A UN panel of experts said in a report for the UN Security Council in January 2016, which was leaked to The Guardian, that the Saudi-led coalition had undertaken 119 sorties in Yemen that violated international humanitarian law. The panel said it had "documented that the coalition had conducted airstrikes targeting civilians and civilian objects, in violation of international humanitarian law, including camps for internally displaced persons and refugees; civilian gatherings, including weddings; civilian vehicles, including buses; civilian residential areas; medical facilities; schools; mosques; markets, factories and food storage warehouses; and other essential civilian infrastructure, such as the airport in Sanaʽa, the port in Hudaydah and domestic transit routes". The report said: "Many attacks involved multiple airstrikes on multiple civilian objects. Of the 119 sorties, the panel identified 146 targeted objects. The panel also documented three alleged cases of civilians fleeing residential bombings and being chased and shot at by helicopters." While the UN experts were not allowed on the ground in Yemen, they studied satellite imagery of cities before and after attacks, that showed "extensive damage to residential areas and civilian objects". The UN panel concluded that "civilians are disproportionately affected" by the fighting and deplored tactics that "constitute the prohibited use of starvation as a method of warfare". The report said: "The coalition's targeting of civilians through airstrikes, either by bombing residential neighbourhoods or by treating the entire cities of Sa'dah and Maran as military targets, is a grave violation of the principles of distinction, proportionality and precaution. In certain cases, the panel found such violations to have been conducted in a widespread and systematic manner." The report called for an international commission, set up by the Security Council, that should "investigate reports of violations of international humanitarian law and human rights law in Yemen by all parties and to identify the perpetrators of such violations". Saudi Arabia had previously objected to an inquiry being set up.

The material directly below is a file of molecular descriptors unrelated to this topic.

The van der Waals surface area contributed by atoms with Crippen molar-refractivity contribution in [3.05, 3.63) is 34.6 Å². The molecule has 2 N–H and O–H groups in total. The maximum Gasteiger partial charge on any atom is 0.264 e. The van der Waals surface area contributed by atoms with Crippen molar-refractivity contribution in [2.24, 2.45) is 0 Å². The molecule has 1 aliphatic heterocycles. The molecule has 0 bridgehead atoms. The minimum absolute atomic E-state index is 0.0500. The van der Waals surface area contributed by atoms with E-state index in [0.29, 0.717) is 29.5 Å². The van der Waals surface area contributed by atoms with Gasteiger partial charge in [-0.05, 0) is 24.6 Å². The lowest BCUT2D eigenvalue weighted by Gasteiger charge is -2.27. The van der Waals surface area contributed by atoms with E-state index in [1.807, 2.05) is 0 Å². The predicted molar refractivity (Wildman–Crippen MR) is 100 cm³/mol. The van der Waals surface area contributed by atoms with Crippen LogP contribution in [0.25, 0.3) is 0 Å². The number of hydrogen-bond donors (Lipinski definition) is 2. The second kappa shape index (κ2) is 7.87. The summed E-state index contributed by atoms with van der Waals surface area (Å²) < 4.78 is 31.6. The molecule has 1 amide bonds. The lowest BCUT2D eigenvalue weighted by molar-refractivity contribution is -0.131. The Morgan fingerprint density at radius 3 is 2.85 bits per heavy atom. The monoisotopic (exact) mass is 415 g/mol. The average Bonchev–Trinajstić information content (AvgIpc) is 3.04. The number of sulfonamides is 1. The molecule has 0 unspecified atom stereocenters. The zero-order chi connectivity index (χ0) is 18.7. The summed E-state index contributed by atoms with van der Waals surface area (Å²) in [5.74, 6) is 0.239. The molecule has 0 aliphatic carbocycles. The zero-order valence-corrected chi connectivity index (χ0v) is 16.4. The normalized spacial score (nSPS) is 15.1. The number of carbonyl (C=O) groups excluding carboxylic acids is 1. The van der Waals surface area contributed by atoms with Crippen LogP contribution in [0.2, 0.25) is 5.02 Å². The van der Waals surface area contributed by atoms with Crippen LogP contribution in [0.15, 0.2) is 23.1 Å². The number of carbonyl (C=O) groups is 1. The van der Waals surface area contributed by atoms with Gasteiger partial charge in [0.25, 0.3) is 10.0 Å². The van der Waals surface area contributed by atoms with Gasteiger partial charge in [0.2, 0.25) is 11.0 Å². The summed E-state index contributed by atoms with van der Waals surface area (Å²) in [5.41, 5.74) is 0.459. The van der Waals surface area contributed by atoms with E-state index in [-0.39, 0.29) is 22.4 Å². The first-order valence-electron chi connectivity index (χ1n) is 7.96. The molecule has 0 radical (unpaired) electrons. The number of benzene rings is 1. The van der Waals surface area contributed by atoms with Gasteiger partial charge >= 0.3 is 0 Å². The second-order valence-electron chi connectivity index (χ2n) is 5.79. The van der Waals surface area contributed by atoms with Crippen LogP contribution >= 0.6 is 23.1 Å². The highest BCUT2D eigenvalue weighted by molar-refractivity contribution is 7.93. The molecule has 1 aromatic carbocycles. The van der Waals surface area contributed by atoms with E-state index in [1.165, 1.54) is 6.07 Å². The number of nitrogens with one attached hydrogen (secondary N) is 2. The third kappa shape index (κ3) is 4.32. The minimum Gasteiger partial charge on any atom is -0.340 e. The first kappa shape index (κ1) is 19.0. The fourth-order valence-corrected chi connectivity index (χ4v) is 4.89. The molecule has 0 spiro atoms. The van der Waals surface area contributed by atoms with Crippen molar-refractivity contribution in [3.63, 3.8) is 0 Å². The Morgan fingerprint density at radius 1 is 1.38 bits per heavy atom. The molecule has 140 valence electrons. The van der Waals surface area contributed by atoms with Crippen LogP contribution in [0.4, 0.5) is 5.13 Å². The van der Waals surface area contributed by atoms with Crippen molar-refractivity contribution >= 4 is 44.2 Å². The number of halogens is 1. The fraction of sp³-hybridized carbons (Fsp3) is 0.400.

On 4 September a Houthi OTR-21 Tochka missile hit an ammunition dump at a military base in Safer in Ma'rib Governorate killing 52 UAE, 10 Saudi and 5 Bahraini soldiers. The Safer base was being built up by coalition forces for a push against Sanaa. "It was the deadliest single attack on coalition soldiers since the start of its operation against Houthi rebels in March" Asseri said. The attacked was the highest casualty loss in the history of the UAE military. Qatar deployed 1000 troops to Yemen after the incident.More Info
Airstrikes launched on 12 April, against the base of the 22nd Brigade of the Yemeni Republican Guard in the Taiz Governorate struck both the brigade and a nearby village inhabited by members of the Al-Akhdam minority community, killing eight civilians and injuring more than ten others. On 17 April, both the GCC coalition's spokesman called by Saudi broadcaster Al-Ehkbariya TV and a commander of the pro-Hadi rebels on the ground said airstrikes had intensified, focusing on both Sanaʽa and Taiz. One strike on the Republican Palace in Taiz killed 19 pro-Houthi gunmen.More Info
An explosion in a warehouse on Sunday 7 April 2019, in Sanaa, have killed at least 11 civilians, including school children and left more than 39 people wounded. The Associated Press news agency said 13 killed, including 7 children and more than 100 were wounded. According to Al Jazeera and Houthi officials, the civilians were killed in a Saudi-led coalition airstrike. The Saudi-led coalition denied any airstrikes took place that day on Sanaa. The state-run news agency in Aden, aligned with the internationally recognized government, said the rebels had stored weapons at the warehouse. According to The Washington Post, "some families and residents of the district of Sawan said the explosion occurred after a fire erupted inside the warehouse. They said a fire sent columns of white smoke rising into the air, followed by the explosion." Their accounts were confirmed by several videos filmed by bystanders.More Info
The US Navy provided support to the naval blockade, halting and searching vessels suspected of carrying Iranian arms to the Houthis. On 21 April, the United States announced it was deploying warships to Yemeni waters to monitor Iranian ships. The US in particular noted a convoy of Iranian vessels, which US authorities said could potentially be carrying weapons to Houthi fighters in contravention of UN sanctions. The US reported that the Iranian convoy reversed course on 23 April.More Info
Save the Children's Country Director in Yemen, Edward Santiago, said that the "indiscriminate attacks after the dropping of leaflets urging civilians to leave Sa'ada raises concerns about the possible pattern being established in breach of International Humanitarian Law. Warning civilians does not exonerate the coalition from their obligation to protect civilians and civilian infrastructure, and we have seen in the last days that the warnings have not been enough to spare civilian lives. At the same time, people are largely unable to flee for safety because of the de facto blockade imposed by the coalition leading to severe fuel shortages."More Info
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